Monkol Lek, for example, is a geneticist at Yale who has been working on a gene therapy for a single patient with an ultra-rare mutation in a muscular dystrophy gene. There are more than 30 types of muscular dystrophy, and some are caused by mutations that affect different genes or varying sections within those genes. Lek himself has limb-girdle muscular dystrophy (MD). When he was first diagnosed, he remembers hearing over and over again that there were no treatments for his condition.
That was enough to inspire Lek to leave a career in IT while in his 20s and obtain degrees in physiology, bioinformatics, and genetics. Soon after he arrived at Yale in 2018, Lek met Rich Horgan, founder of the non-profit Cure Rare Disease, and whose younger brother Terry has a type of MD. Lek analyzed Terry’s genomic data, and found he is missing the dystrophin gene’s promoter region, which needs to be activated in order for that protein to be made. Terry is also missing part of exon 1, which is also necessary to generate the production of dystrophin.
While they originally considered using ASOs, Rich Horgan and Lek realized that wasn’t feasible because rather than needing to turn off a gene, they needed to turn on a gene, or at least it’s promoter.
One twist in this particular case is that people have two alternative versions, or isoforms, of this promoter and exon 1—one set in muscle cells and another in brain cells. With that in mind, Lek is using a modified version of CRISPR called “no-cut” CRISPR to introduce a transcription activator attached to the Cas9 enzyme to turn on the brain-specific set, and thus make up for the deficit in muscle. He uses an AAV and CRISPR activation construct as well as guide RNA to direct the CRISPR to the right spot in the DNA.
Lek has already tested his putative therapy on Terry’s cells and successfully corrected the mutated gene in the lab. Next, the treatment will be tested in mice. However, Lek is also exploring the possibility of an “n-of-1” clinical trial – in which the therapy would only be tested in Terry or anyone with his specific mutation.
Rich Horgan’s Cure Rare Disease group is now leading new projects for two boys with different forms of Duchenne MD as well as a patient with the limb girdle form of the disease.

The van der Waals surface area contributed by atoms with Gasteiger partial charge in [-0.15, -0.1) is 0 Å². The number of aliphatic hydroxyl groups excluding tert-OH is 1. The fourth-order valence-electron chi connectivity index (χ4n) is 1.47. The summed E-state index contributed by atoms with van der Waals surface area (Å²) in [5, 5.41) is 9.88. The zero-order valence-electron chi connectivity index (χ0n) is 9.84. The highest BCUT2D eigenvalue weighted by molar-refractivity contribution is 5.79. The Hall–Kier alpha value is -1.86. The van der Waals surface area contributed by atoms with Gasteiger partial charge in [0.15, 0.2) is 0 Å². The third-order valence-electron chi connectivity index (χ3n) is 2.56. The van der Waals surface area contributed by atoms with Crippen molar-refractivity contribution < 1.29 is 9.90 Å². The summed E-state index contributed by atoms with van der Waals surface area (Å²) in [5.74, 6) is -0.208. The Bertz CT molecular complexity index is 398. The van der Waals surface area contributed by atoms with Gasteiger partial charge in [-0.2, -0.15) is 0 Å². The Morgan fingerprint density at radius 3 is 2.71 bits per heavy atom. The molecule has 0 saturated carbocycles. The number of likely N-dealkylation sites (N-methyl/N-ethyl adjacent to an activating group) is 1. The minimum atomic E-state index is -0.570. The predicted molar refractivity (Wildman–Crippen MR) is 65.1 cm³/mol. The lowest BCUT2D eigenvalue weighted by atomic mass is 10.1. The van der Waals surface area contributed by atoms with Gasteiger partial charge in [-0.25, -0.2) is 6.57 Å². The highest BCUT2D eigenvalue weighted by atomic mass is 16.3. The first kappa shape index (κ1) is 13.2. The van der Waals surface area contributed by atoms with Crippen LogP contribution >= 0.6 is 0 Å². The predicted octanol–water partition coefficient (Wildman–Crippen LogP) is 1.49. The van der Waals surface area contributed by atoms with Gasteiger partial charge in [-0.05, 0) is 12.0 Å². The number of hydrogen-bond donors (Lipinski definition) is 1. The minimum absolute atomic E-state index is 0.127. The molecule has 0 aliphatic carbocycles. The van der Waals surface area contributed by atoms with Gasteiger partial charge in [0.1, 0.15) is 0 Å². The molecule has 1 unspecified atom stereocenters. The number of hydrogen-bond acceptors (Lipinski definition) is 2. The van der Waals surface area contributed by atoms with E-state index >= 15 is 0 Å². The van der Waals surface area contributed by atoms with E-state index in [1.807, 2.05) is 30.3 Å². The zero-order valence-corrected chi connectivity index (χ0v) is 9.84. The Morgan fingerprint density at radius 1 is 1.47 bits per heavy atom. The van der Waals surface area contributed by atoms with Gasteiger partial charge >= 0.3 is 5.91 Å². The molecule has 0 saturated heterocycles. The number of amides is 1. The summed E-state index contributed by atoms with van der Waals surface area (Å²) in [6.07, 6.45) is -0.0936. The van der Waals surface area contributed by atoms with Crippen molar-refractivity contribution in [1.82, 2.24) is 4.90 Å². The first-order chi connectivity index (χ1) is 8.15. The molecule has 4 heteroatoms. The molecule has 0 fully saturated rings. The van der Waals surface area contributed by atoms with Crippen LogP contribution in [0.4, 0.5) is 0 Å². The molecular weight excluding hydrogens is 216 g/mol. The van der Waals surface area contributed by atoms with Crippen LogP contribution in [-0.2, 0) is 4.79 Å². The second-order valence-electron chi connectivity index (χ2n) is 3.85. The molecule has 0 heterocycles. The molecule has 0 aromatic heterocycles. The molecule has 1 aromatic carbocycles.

Frost, meanwhile, is still investigating the best options for treating his daughter Annabel. His family has spent $250,000 so far and he expects it will cost another $250,000 to $500,000 to reach “proof of concept.” Annabel’s mutation is in ATP1A3, a gene that is associated with at least 12 different rare diseases (See table). However, Annabel’s specific mutation is very rare. “We’re not sure yet how many of these other conditions would be treated by the same transgene, but it could be a large proportion,” Frost said.
Krieg noted that we are not yet at the point where any for profit company will want to develop n-of-1 therapies. “It doesn’t cost that much to manufacture DNA, and it’s a fully automated process,” he said. It has taken billions of dollars already to get the technology this far and develop applications for some more common diseases. But the overall cost of lifetime treatment is still prohibitive. “Right now, I don’t know why any company would want to do this,” he added. “But there will come a time when there are the right incentives and someone will try it.”
For families such as Annabel Frost’s, these developments are still encouraging, and give them hope that they can help shape the future of the new field of n-of-1 therapeutics. This also supports the idea that more children should undergo whole genome sequencing as soon after birth as possible. With many rare diseases, the damage is compounded the longer the child is untreated. Further, greater understanding of how the full range of possible mutations in any gene impact health, and how that can be treated, will press the field forward.